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Oct 29, 2020

When people show you who they are, believe them the first time. ~Maya Angelou

I was once friends with a woman who had a meltdown, followed by a dramatic exit, every time she found a long blond hair in her boyfriend’s bathtub. It went on for years. Over and over, I had to remind her, “You guys aren’t exclusive, remember? In fact," I’d say, “he told you the first time you went out with him that he didn’t want a monogamous commitment. You agreed to date him anyway. So basically you guys have a non-monogamous relationship, which means he’s technically not cheating.”

I understood her pain, but not her unwillingness to hear what he was saying. Which never changed.

Something similar is happening right now on a national level, it seems to me. Donald Trump told all of us who he was before he got elected. The Access Hollywood tape, among other evidence, confirmed it. Yet many of us didn’t believe him.

A still photo from the infamous 2005 "Access Hollywood" video.

Some of the Democrats I know heard the words he uttered yet thought he was speaking “off the cuff.” Or they thought yes, he’s a playboy and a scammer, but once he’s in the Presidency, for heaven’s sake, he’ll straighten up. They didn’t vote for him, but nor did they imagine, in their wildest nightmares, that they were actually only seeing a glimpse of his character defects.

Of the people voted for him, some now admit they had doubts all along. But maybe they believed he’d change, or was not fully articulating his intentions, or his worldview.

It just makes me wonder: how many of us have entered into relationships thinking “She doesn’t mean it” or “He’ll change”? And what did we learn from that?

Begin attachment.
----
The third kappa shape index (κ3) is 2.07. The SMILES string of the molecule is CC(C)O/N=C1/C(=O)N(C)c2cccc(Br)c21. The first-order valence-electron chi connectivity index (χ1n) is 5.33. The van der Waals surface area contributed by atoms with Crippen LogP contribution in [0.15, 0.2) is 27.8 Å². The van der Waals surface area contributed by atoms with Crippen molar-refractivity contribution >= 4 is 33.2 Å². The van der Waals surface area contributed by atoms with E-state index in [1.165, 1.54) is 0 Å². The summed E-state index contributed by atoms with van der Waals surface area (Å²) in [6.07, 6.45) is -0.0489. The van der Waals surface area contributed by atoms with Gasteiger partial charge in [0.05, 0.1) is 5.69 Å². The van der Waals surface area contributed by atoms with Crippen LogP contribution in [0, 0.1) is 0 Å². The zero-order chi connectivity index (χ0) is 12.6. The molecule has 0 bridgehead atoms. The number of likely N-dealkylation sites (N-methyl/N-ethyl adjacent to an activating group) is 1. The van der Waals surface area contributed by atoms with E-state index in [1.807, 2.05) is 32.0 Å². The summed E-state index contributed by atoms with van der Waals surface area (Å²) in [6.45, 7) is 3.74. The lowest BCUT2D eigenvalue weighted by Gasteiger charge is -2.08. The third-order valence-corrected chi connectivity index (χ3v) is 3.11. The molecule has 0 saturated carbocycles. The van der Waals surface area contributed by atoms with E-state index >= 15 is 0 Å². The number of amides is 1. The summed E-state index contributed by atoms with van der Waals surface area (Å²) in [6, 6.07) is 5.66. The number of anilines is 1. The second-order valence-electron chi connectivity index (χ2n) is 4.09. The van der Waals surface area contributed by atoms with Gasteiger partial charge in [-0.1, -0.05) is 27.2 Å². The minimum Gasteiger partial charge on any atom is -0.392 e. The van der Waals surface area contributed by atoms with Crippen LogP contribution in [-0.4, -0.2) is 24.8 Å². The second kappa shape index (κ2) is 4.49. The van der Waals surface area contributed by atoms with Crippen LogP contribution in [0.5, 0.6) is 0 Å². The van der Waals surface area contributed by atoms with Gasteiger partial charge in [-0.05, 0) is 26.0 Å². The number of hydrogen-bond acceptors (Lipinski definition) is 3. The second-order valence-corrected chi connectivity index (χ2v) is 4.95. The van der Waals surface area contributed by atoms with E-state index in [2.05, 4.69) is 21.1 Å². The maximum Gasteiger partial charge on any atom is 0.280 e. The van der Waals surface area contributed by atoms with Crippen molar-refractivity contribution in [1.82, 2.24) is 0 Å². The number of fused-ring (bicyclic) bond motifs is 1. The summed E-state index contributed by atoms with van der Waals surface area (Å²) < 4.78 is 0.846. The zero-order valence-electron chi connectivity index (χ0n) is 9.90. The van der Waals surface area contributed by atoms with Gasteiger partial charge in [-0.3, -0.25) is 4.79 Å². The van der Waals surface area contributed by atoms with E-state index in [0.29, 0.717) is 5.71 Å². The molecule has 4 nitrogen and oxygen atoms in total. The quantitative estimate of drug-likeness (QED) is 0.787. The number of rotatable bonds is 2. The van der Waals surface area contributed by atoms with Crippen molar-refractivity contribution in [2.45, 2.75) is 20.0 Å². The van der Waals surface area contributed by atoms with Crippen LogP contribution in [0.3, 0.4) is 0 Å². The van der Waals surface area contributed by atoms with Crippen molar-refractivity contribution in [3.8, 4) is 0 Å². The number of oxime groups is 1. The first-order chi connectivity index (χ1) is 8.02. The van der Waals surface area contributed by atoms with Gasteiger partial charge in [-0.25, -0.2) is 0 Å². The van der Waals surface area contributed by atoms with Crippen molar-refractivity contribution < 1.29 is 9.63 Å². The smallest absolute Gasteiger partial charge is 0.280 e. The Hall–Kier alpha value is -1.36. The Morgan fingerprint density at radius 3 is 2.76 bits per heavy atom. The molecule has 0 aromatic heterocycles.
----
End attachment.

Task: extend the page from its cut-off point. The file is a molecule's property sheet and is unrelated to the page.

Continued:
See, people really do mean what they say. And no, they’re not changing.

And if they become President, they will have the full power of the United States government to turn their statements into policies and actions. On a grand scale. On a worldwide scale, in fact.

When Donald Trump told us he had bone spurs that prevented him from doing military service, didn’t that presage his hiding in a bunker during the demonstrations this summer?

When we learned he’d spent his career cheating creditors and contractors, should we have been surprised to find out recently how much he’s been cheating the IRS?

When he proved himself incapable of managing the fortune he inherited, didn’t it also follow that he would drive up the national debt? That having been at the receiving end of undeserved handouts all this life, whether from his father or from banks, he would feel he had a right to help himself and his friends to relief aid meant for the people?

A lot of individuals are bad at facing the truth, it seems. Are societies any better?

My friend eventually broke up with her boyfriend. But she never stopped mourning what could have been. Her friends, including me, were unable to convince her that the monogamy, per se, wasn’t the problem. The problem was her unwillingness to hear him. Masochist, meet sadist.

Yes, many of us didn’t vote for Trump. But many did, and some of them still support him. Americans have this idea that we are highly self-respecting, that we control our leaders and they are answerable to us, and that we elect people for rational reasons.

I wonder if any of that is true anymore.

My hope is that in November, we make what my mom used to call “a nice clean break with that guy.”

I hope we tell him, “No, we’re not coming back. Yes, we should have listened when you told us who you were.

Who you still are.

Who you will surely keep right on being.

"Have a nice life.”

Or as a wise woman I know once said, we don’t have to hate him. But we also don’t have to date him.

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